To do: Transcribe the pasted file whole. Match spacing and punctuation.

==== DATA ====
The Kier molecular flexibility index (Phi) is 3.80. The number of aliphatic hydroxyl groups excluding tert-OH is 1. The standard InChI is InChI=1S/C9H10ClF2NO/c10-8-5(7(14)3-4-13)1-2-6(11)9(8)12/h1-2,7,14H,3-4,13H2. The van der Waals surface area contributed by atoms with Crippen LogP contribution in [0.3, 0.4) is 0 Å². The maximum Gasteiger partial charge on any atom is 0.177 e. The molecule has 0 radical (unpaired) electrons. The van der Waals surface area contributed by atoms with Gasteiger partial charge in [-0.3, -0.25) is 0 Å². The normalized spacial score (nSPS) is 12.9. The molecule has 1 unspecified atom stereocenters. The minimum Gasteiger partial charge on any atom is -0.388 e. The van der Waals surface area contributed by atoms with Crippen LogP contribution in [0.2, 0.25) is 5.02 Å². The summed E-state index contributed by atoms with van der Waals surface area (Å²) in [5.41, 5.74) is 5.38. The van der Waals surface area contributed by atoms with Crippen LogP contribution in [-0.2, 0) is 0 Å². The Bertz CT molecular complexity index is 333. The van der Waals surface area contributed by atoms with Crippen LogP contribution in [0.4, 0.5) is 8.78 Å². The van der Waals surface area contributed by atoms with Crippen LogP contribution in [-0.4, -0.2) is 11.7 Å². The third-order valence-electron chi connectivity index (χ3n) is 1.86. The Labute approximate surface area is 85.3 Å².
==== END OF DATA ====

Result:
The Kier molecular flexibility index (Phi) is 3.80. The number of aliphatic hydroxyl groups excluding tert-OH is 1. The standard InChI is InChI=1S/C9H10ClF2NO/c10-8-5(7(14)3-4-13)1-2-6(11)9(8)12/h1-2,7,14H,3-4,13H2. The van der Waals surface area contributed by atoms with Crippen LogP contribution in [0.3, 0.4) is 0 Å². The maximum Gasteiger partial charge on any atom is 0.177 e. The molecule has 0 radical (unpaired) electrons. The van der Waals surface area contributed by atoms with Gasteiger partial charge in [-0.3, -0.25) is 0 Å². The normalized spacial score (nSPS) is 12.9. The molecule has 1 unspecified atom stereocenters. The minimum Gasteiger partial charge on any atom is -0.388 e. The van der Waals surface area contributed by atoms with Crippen LogP contribution in [0.2, 0.25) is 5.02 Å². The summed E-state index contributed by atoms with van der Waals surface area (Å²) in [5.41, 5.74) is 5.38. The van der Waals surface area contributed by atoms with Crippen LogP contribution in [-0.2, 0) is 0 Å². The Bertz CT molecular complexity index is 333. The van der Waals surface area contributed by atoms with Crippen LogP contribution in [0.4, 0.5) is 8.78 Å². The van der Waals surface area contributed by atoms with Crippen LogP contribution in [-0.4, -0.2) is 11.7 Å². The third-order valence-electron chi connectivity index (χ3n) is 1.86. The Labute approximate surface area is 85.3 Å².